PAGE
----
Learned discussion by knowledgeable experts at The Oil Drum of the technical, economic, and political aspects of energy availability (not at all limited to crude oil) will be sorely missed. While the thoughts and writings of many of the regular contributors to The Oil Drum can be found elsewhere (and links to many of their blogs and web sites are available at the final post of The Oil Drum) and the articles and comments archived for use, the lively discussions are irreplaceable.

Farewell to the site and to its participants!

## Saturday, September 21, 2013

### Looking into the CT200H mileage trends

What with work and family, sometimes I don't have as much time as I'd like to devote to authoring posts. And some of them take a significant amount of time. In this case, I've made a couple of posts regarding the the possibility of sequestering CO2 from power plants in carbonate rocks, pavers, bricks, etc. I still owe my audience an analysis of this process in terms of energetics and economics. Those are taking some time.

In the mean time, I want to take a look at some of the data from my records of mileage in the Lexus CT200h that's my daily driver. To the left is a plot of the mileage at each fill-up since my acquisition of the car. It raises some questions.

Of course, the very low and very high numbers are related to the profile of driving done during the applicable tank. The lowest, for example, involved climbing into the mountains above Los Angeles for an outing with my son.

But I noted a trend, beginning at the end of the third quarter of 2012 and extending to the end of the first quarter of 2013, of declining mileage. I took the vehicle in for scheduled service in mid-March and told the service crew about the declining fuel economy. When they returned the car, they said they'd checked all applicable parameters in the fuel delivery system, the engine control unit, etc. and found no anomalies and adjusted nothing. But the mileage increased noticeably and is still appearing to be on that upward trend.

Now, to the best of my ability, I always drive in the same way (much to the frustration of my passengers - those who will still ride with me anyway - and the vehicles that share that road with me). And, to the extent possible, I try to always purchase gasoline from the same station. Assuming that it's not related to my route or driving techniques, what could explain it?

One possibility is "winter blend" vs. "summer blend" gasoline. In summer, particularly in California, refiners must use gasoline blends with lower vapor pressure to minimize vaporization due to warmer temperatures (and more driving). In winter, refiners add butane to blends because it's cheaper (thereby partially explaining winter's lower gas prices) and the higher vapor pressure of butane containing blends isn't as harmful due to the lower temperatures and lesser total vehicle miles driven. And butane has a lower specific energy content, thus possibly explaining my reduced fuel economy.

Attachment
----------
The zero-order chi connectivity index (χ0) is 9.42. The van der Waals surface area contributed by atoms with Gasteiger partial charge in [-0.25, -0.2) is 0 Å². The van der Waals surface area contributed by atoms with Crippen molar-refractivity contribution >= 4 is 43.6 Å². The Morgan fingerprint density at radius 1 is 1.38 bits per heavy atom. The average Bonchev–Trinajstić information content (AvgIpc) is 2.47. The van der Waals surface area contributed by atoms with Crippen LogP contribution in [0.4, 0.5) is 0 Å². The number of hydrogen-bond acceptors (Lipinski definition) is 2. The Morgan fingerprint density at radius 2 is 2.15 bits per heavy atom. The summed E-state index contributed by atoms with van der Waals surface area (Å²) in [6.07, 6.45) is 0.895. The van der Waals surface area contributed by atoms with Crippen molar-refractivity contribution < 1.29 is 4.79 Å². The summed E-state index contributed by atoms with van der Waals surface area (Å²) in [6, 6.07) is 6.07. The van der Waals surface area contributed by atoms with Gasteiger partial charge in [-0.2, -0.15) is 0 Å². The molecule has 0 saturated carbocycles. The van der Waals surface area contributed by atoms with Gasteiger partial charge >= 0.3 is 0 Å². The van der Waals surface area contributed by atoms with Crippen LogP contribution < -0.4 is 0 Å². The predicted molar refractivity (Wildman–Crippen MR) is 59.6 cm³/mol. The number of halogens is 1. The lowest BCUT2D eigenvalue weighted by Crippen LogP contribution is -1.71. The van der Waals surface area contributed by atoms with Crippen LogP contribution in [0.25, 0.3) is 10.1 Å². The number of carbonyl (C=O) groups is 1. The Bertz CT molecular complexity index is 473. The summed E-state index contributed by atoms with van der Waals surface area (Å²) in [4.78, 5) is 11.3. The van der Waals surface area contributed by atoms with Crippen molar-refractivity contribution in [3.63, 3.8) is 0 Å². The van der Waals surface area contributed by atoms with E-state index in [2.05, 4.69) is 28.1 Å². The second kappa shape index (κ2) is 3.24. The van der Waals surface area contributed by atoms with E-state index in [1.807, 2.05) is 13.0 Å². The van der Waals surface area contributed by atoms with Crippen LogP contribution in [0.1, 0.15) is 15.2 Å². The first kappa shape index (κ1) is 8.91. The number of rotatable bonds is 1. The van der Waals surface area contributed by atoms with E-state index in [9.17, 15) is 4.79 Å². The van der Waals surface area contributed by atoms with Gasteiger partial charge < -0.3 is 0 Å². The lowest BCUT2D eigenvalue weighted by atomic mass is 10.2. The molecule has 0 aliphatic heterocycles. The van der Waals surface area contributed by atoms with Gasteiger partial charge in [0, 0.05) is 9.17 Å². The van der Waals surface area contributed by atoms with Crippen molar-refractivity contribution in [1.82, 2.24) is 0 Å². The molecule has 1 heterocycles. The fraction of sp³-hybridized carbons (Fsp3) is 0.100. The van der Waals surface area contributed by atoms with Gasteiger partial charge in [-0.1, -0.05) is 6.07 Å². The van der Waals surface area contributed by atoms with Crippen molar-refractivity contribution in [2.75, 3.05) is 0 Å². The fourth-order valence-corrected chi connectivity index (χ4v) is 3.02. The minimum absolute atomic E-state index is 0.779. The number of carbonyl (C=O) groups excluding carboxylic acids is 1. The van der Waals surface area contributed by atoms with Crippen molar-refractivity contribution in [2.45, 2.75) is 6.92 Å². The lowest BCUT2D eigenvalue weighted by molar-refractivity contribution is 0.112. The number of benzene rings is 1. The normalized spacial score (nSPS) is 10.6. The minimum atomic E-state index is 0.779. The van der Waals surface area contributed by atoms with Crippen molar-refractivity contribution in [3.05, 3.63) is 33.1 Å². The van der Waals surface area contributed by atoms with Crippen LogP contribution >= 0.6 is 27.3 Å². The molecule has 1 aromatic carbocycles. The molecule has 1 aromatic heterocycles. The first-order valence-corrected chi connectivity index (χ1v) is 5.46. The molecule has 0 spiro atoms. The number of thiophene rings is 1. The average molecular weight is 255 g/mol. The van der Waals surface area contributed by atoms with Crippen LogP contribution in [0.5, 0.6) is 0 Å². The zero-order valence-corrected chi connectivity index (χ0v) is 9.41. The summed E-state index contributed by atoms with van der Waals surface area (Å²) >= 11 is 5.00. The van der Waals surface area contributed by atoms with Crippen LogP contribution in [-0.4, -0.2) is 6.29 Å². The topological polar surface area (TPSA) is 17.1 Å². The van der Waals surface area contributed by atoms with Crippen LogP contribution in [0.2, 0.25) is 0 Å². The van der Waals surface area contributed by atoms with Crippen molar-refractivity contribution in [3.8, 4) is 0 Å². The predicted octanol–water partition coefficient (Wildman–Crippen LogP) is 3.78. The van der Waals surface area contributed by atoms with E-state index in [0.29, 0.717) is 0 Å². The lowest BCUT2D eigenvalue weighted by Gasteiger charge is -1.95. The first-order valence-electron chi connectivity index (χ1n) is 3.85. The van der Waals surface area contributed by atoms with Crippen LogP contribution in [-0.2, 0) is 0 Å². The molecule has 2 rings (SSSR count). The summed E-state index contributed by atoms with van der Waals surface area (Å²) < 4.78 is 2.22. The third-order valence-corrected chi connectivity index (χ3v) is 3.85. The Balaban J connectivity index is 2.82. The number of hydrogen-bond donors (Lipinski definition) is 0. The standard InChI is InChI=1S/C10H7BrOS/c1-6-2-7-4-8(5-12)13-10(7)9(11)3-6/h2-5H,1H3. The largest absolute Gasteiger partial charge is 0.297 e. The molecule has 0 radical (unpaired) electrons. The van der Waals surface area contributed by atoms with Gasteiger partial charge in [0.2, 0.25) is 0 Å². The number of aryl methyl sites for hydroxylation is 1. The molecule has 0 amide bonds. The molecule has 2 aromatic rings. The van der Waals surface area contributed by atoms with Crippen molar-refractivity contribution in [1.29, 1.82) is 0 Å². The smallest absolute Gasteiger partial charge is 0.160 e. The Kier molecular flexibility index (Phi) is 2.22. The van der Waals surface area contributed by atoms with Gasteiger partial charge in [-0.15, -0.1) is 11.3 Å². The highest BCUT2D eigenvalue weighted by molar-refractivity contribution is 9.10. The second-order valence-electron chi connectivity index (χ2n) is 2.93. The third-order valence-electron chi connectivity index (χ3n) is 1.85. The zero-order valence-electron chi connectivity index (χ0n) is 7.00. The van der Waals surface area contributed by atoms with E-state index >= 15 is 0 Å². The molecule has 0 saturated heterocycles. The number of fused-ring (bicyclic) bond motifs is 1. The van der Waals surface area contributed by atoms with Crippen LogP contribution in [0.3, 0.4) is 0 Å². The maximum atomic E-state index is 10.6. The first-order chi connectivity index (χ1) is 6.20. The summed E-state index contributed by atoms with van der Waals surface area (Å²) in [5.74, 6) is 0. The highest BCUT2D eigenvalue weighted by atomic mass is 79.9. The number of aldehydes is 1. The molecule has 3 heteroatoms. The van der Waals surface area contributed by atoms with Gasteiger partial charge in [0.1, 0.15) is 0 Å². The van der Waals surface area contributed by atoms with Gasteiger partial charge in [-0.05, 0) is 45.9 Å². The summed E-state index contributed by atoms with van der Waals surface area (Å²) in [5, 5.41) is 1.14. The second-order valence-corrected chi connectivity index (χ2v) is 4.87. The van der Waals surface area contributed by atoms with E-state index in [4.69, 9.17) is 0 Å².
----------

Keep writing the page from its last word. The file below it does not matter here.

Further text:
Is there such an annual "signal" in my fuel economy data? I've got 90 data points, and so ran a Fast Fourier Transform of the data. Such a process is used to transform data from the "time domain" (as in a time series) to the frequency domain (showing periodic components in the data). If the winter/summer blend switch, which happens annually, is a significant part of the fuel economy changes I've noted, my theory is that such periodicity should appear in the frequency domain. If you squint, you can even convince yourself that it's there - lower in winter and higher in summer.

Alas, there's no such peak apparent in the Fourier Transform. It's back to the drawing board. I can't imagine that the dealer fixed  or adjusted something and didn't charge me for it!

## Saturday, September 07, 2013

### Can we use the carbonate "rocks" from carbon sequestration?

 Photo credit: Construction Consulting and Testing
In my previous post, I discussed the launch of a pilot plant by a group of entities with the goal of sequestering COin manufactured carbonates that would subsequently be used in construction. These uses may include bricks, aggregates, pavers, etc. Of course, even were the CO2 not used, it's better to have it in an inert mineral material than contributing to radiative forcing in the atmosphere. I suppose that any unsold inventory could simply be dumped. But what about a market?

The claim I mentioned in the previous post was that 50 plants could sequester a gigatonne of CO2. The veracity of the claim aside, what would this mean? For a start, how much rock is represented by converting a gigatonne of carbon dioxide to calcium carbonate (CO2 + CaO  CaCO3), or possibly magnesium carbonate (CO2 + MgO → MgCO3)?  As an aside, it should be noted that these are EXTREMELY simplistic versions of the actual production reactions. A paper giving technical details is available here. Anyway, the molar weight of COis 44 grams, the molar weight of CaCOis 100 grams. Thus, converting a gigatonne of carbon dioxide would produce (100/44)*1 billion tonnes, or 2.27 gigatonnes. The same calculation for MgCOyields 1.92 gigatonnes. Let's call it 2 gigatonnes. Of course, it wouldn't make a lot of sense to convert this to cement (!) so what's the demand for bricks and aggregate worldwide?

What is typically thought of when "brick" is mentioned is the iconic red clay brick. These are usually formed by an extrusion process of pulverized clay materials mixed with water. The most common result is a brick of length 4", height 2 1/4", and depth of 4" weighing 2.7 kg. A similar volume of calcium carbonate weighs 3.20 kg, and of magnesium carbonate, 3.49 kg.  A gigatonne is 1000 kilograms, so 2 gigatonnes is 2 trillion ($2*10^{12}$) kg. I'll use 3.3 kg to determine that 606 billion bricks could be manufactured. The best information I was able to find says that around "seven to nine billion" bricks per year are used.

OK, can't use it all in brick, what about aggregate? This site estimates that demand for construction aggregate worldwide is on the order of 26 gigatonnes. Clearly, this is where the manufactured carbonates are best used. And, it would seem, there is sufficient demand. In fact, working backward, 26 gigatonnes of calcium carbonate aggregate would absorb 13 gigatonnes of CO2, about 40% of our annual emission. And, one would assume, as emissions rise with a growing developing nations economy, so would aggregate demand. If it works, I like it!

There are two further considerations: energetics and economics. After all, if the energy required to manufacture the carbonates is excessive, particularly if it involves fossil fuel energy, there's a problem. And if the cost is too high, it won't matter about demand because it won't be purchased (unless, of course, carbon is taxed or credited in such a way as to balance the price).

I may or may not be able to get a handle on the economics but I should be able to nail down the energetics. I'll do that in my next post.